Before you sell your business, make sure to minimize your expenses and maximize your presented earnings.
You’re a business owner who is contemplating a sale. Intuitively, you understand that it’s important to make your business look as attractive as possible to potential buyers. If you haven’t sold a business before, you probably don’t know the best way to accomplish this.
Generally speaking, you want to look profitable, efficient and upward trending. You want your employees to look productive and your customers to appear loyal. You want the potential buyer to see valuable assets and minimal liabilities.
What really makes a company look attractive? A strong balance sheet? Sure, a strong balance sheet is important but what smart buyers want to see most is that your company’s cash flow is strong; your company is most attractive when it’s making money.
Imagine you are on a date, and you need a topic of conversation. Naturally, you would avoid saying something along the lines of “sometimes I forget to clean my bathroom” or “statistically, this relationship probably won’t work out” (even if both things are completely true). It’s a much better idea to present yourself — and the potential partnership — in a positive light.
Follow the same principle with your balance sheet. You need a strategic plan to make it as appealing as possible so you can find the right buyer. I’m not recommending doing anything underhanded; rather, I’m talking about taking some extra care and putting your best foot forward. (To make another analogy, you would certainly clean your home and take good marketing photos before listing it for sale, right?)
This process is most effective when started at least one or two years in advance. You may want to sell your business much more quickly, but you still want to start this process as early as possible. (For more legal and practical advice about selling your business, check out this Financial Poise Webinar.)
When I was a financial adviser, I’d ask to see an itemized list of all of my client’s monthly expenses. The point was to find potential places to save money, which I called “trimming fat.” No matter how frugal or disciplined the client was, we always identified unnecessary expenses: magazines they did not read, grocery stores that were too expensive, mutual funds with unnecessarily high expense ratios, etc.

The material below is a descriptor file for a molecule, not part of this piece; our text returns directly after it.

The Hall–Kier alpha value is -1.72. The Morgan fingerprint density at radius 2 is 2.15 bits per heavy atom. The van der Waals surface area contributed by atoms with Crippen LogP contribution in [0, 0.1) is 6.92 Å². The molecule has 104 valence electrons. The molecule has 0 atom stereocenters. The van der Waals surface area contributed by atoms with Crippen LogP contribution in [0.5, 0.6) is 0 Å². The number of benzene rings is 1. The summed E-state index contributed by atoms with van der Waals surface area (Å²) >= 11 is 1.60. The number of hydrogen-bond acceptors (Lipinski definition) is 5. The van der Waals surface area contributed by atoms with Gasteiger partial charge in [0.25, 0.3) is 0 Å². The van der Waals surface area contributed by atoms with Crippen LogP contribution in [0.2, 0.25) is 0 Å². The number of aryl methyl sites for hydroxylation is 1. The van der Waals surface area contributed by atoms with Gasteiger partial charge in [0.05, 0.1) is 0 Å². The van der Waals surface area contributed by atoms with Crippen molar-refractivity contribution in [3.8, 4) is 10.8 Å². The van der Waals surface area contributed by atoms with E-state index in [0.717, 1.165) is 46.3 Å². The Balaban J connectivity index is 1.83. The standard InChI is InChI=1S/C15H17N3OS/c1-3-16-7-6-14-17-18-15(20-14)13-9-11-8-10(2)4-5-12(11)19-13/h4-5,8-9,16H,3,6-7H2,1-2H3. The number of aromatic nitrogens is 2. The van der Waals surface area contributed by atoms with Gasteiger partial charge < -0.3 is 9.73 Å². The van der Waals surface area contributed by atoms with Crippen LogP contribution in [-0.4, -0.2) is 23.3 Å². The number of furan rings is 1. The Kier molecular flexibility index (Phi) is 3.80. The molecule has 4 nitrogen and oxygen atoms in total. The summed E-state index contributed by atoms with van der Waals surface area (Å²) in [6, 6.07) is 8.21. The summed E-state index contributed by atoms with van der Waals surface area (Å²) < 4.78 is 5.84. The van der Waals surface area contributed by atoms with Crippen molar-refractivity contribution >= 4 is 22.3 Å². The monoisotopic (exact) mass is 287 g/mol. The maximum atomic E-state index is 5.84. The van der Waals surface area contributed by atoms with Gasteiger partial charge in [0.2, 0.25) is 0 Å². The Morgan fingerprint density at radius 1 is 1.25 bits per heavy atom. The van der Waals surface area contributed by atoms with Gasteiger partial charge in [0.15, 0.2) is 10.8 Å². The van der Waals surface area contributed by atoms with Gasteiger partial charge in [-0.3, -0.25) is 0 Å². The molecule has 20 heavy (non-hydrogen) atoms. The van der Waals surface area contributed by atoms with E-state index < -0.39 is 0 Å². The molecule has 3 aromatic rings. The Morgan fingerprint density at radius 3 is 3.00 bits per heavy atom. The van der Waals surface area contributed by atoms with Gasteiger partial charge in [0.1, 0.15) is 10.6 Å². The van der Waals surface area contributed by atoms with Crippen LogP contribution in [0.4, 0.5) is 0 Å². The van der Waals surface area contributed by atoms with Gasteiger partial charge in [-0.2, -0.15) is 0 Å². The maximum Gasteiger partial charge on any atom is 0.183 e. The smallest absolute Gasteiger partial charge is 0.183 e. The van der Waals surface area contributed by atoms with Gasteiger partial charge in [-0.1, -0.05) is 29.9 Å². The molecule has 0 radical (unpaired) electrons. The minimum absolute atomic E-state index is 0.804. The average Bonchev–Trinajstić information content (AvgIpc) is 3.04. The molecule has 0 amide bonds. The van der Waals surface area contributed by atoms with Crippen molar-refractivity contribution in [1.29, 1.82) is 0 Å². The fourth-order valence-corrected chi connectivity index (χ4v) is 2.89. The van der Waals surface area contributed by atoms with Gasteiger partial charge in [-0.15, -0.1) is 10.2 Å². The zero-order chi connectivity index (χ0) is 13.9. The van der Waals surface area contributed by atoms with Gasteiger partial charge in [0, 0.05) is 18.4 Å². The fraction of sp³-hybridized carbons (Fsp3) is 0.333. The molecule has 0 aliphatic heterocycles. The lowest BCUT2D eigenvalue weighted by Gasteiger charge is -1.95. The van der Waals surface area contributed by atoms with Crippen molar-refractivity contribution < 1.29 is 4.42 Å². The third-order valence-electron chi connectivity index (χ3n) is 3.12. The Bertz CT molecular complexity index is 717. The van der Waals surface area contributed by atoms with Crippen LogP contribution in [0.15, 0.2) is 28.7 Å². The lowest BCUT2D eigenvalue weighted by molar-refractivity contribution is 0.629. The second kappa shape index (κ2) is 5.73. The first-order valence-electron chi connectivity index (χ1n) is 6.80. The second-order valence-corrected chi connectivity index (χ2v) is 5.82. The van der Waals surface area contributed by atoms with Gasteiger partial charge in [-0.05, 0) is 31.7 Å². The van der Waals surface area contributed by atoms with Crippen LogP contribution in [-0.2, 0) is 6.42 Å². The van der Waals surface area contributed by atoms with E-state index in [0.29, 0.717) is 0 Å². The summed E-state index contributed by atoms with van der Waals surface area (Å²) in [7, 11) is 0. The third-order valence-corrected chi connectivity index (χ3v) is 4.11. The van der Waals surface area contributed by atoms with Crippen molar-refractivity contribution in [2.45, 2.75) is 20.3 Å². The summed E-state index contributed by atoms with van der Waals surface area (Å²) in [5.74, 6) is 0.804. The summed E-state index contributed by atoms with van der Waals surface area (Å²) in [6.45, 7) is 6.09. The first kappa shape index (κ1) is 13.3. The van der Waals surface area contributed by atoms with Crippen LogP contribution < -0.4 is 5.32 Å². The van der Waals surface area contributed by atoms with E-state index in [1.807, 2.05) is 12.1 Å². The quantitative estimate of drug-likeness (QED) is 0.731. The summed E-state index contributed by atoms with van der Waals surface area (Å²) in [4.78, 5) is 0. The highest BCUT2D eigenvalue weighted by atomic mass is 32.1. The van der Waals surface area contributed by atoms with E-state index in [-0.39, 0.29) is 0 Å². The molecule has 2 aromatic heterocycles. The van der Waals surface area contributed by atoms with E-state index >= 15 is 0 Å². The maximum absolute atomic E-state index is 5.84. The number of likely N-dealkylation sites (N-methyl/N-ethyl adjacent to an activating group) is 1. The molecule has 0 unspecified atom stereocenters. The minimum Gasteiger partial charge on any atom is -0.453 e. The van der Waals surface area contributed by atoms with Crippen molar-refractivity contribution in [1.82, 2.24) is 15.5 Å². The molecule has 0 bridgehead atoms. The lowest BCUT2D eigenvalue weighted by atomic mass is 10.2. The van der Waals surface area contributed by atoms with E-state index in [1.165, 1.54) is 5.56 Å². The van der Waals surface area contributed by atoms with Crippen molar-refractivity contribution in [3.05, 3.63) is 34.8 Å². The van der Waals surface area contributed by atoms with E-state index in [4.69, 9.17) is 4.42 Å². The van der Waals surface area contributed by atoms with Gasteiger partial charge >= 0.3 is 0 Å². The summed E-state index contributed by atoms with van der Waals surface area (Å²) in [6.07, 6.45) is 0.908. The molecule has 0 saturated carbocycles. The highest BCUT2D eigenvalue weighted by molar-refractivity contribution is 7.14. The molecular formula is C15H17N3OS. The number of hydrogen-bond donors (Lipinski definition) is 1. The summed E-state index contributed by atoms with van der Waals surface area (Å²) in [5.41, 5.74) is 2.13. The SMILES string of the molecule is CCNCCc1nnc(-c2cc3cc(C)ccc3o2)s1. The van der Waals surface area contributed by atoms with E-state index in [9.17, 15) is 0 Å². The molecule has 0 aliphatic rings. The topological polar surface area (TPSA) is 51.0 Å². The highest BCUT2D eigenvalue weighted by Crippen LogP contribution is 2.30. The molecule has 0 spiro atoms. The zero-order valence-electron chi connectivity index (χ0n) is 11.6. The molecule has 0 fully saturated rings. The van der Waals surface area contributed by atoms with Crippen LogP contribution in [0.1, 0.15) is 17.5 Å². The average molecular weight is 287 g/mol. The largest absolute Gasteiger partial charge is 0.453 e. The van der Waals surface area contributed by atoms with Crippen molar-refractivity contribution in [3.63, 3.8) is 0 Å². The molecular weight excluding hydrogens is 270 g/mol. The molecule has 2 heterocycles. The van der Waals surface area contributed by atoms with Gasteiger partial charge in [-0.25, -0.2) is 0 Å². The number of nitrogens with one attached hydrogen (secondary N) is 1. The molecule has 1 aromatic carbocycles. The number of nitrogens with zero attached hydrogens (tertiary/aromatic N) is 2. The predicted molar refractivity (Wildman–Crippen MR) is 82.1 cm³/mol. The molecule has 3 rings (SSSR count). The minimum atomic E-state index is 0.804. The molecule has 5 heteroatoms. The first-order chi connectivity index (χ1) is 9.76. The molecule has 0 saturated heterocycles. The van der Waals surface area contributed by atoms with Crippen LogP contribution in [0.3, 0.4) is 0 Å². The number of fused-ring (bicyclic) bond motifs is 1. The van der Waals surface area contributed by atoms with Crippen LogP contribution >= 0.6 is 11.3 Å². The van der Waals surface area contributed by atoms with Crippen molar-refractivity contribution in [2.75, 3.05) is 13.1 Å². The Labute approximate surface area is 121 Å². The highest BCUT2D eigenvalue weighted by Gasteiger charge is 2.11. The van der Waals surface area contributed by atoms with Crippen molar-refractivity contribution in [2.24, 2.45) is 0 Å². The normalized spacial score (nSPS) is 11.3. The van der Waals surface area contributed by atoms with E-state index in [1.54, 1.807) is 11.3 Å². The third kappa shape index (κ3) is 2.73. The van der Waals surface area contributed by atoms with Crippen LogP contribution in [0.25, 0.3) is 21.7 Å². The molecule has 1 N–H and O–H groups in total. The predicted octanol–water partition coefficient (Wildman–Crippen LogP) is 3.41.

Business owners experience similar expenses. There may be unused fraternal memberships, outdated advertising expenses, unread periodicals, or company vehicles that end up being used for personal functions. In fact, there may be a few months’ worth of lunches and a few vacations thrown on the company credit card. You may have a relative or friend on payroll whose performance doesn’t really justify his or her salary.
All that said, you do not have to do this. One reason is that many buyers (or their advisers) are sophisticated enough to see such expenses themselves and account for them when evaluating the business. When this happens, transaction advisers often refer to such expenses as “add backs.” This is because the money spent on expenses that a buyer thinks are unnecessary will be “added back” to EBITDA. When a buyer does this, it is sometime referred to as “normalizing” earnings.
When you decide to sell your company, the incentives for reporting earnings tend to reverse. Think about it this way: if you’re going to own the business next year or three years from now, you want to under report your current earnings and reduce current tax liabilities. When you think you might sell the business next year or three years from now, you want to report as much income as possible to increase your valuation.
Consider an aggressive sales campaign in the 12-24 months before putting your business on the market. (For more on the buying and marketing stage, check out this Financial Poise Webinar.) The key is to do this without incurring a lot of new costs. On the other hand, however, a buyer who conducts due diligence may notice such sales and interpret them as tactics designed for the purpose of making the business look better.
Maybe you have an old client or customer list you can dust off. Maybe your accounts receivable are a little older and, with a little focus, can be brought current.
Another good rule of thumb: Not all kinds of earnings are created equal. Earnings that come from high-margin products or services are more desirable than earnings from low-margin products or services. Repeatable and dependable earnings are much stronger than inconsistent ones. You might consider shifting your operational focus to emphasize healthier revenue streams.
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